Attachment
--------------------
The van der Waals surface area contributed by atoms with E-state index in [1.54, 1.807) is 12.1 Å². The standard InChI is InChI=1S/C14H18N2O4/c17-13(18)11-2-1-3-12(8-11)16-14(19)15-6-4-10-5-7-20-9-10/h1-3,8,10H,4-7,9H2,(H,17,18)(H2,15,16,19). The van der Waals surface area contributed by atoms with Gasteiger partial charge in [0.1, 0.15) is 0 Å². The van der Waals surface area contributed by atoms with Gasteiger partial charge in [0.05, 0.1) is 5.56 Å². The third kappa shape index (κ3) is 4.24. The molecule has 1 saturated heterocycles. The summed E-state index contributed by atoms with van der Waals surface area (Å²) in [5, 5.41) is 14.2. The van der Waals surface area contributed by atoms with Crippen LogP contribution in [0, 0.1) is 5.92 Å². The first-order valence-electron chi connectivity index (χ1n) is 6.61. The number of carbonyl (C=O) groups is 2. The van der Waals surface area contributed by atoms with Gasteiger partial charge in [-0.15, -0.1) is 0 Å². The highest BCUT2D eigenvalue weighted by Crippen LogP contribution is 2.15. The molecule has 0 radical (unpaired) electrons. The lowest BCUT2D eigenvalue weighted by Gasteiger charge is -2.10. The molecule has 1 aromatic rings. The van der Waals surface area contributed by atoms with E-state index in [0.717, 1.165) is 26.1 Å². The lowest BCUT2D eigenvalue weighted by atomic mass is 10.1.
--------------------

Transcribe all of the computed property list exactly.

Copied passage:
The van der Waals surface area contributed by atoms with E-state index in [1.54, 1.807) is 12.1 Å². The standard InChI is InChI=1S/C14H18N2O4/c17-13(18)11-2-1-3-12(8-11)16-14(19)15-6-4-10-5-7-20-9-10/h1-3,8,10H,4-7,9H2,(H,17,18)(H2,15,16,19). The van der Waals surface area contributed by atoms with Gasteiger partial charge in [0.1, 0.15) is 0 Å². The van der Waals surface area contributed by atoms with Gasteiger partial charge in [0.05, 0.1) is 5.56 Å². The third kappa shape index (κ3) is 4.24. The molecule has 1 saturated heterocycles. The summed E-state index contributed by atoms with van der Waals surface area (Å²) in [5, 5.41) is 14.2. The van der Waals surface area contributed by atoms with Crippen LogP contribution in [0, 0.1) is 5.92 Å². The first-order valence-electron chi connectivity index (χ1n) is 6.61. The number of carbonyl (C=O) groups is 2. The van der Waals surface area contributed by atoms with Gasteiger partial charge in [-0.15, -0.1) is 0 Å². The highest BCUT2D eigenvalue weighted by Crippen LogP contribution is 2.15. The molecule has 0 radical (unpaired) electrons. The lowest BCUT2D eigenvalue weighted by Gasteiger charge is -2.10. The molecule has 1 aromatic rings. The van der Waals surface area contributed by atoms with E-state index in [0.717, 1.165) is 26.1 Å². The lowest BCUT2D eigenvalue weighted by atomic mass is 10.1.